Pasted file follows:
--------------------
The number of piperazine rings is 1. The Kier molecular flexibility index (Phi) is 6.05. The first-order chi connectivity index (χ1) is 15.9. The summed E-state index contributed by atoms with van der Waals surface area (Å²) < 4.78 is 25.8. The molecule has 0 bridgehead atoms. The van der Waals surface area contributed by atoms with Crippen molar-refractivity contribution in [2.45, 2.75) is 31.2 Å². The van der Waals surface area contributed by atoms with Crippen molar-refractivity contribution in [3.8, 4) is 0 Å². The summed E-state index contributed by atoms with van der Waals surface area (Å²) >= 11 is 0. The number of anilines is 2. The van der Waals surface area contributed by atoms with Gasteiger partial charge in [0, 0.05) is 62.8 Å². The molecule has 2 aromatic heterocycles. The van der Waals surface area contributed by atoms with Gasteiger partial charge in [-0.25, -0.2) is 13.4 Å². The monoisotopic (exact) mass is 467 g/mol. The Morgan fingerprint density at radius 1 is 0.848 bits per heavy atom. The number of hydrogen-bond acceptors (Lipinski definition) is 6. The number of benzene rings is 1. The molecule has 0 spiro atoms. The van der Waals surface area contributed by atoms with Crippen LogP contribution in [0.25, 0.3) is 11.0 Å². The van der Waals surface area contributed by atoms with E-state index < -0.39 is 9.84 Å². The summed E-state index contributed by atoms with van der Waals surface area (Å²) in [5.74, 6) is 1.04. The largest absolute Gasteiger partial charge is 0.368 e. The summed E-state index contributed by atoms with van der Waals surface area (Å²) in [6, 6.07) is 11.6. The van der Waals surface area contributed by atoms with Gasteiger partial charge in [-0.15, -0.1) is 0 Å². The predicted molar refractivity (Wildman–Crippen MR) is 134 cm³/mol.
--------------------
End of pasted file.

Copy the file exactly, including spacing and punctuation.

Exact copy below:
The number of piperazine rings is 1. The Kier molecular flexibility index (Phi) is 6.05. The first-order chi connectivity index (χ1) is 15.9. The summed E-state index contributed by atoms with van der Waals surface area (Å²) < 4.78 is 25.8. The molecule has 0 bridgehead atoms. The van der Waals surface area contributed by atoms with Crippen molar-refractivity contribution in [2.45, 2.75) is 31.2 Å². The van der Waals surface area contributed by atoms with Crippen molar-refractivity contribution in [3.8, 4) is 0 Å². The summed E-state index contributed by atoms with van der Waals surface area (Å²) >= 11 is 0. The number of anilines is 2. The van der Waals surface area contributed by atoms with Gasteiger partial charge in [0, 0.05) is 62.8 Å². The molecule has 2 aromatic heterocycles. The van der Waals surface area contributed by atoms with Gasteiger partial charge in [-0.25, -0.2) is 13.4 Å². The monoisotopic (exact) mass is 467 g/mol. The Morgan fingerprint density at radius 1 is 0.848 bits per heavy atom. The number of hydrogen-bond acceptors (Lipinski definition) is 6. The number of benzene rings is 1. The molecule has 0 spiro atoms. The van der Waals surface area contributed by atoms with Crippen LogP contribution in [0.25, 0.3) is 11.0 Å². The van der Waals surface area contributed by atoms with E-state index < -0.39 is 9.84 Å². The summed E-state index contributed by atoms with van der Waals surface area (Å²) in [5.74, 6) is 1.04. The largest absolute Gasteiger partial charge is 0.368 e. The summed E-state index contributed by atoms with van der Waals surface area (Å²) in [6, 6.07) is 11.6. The van der Waals surface area contributed by atoms with Gasteiger partial charge in [-0.15, -0.1) is 0 Å². The predicted molar refractivity (Wildman–Crippen MR) is 134 cm³/mol.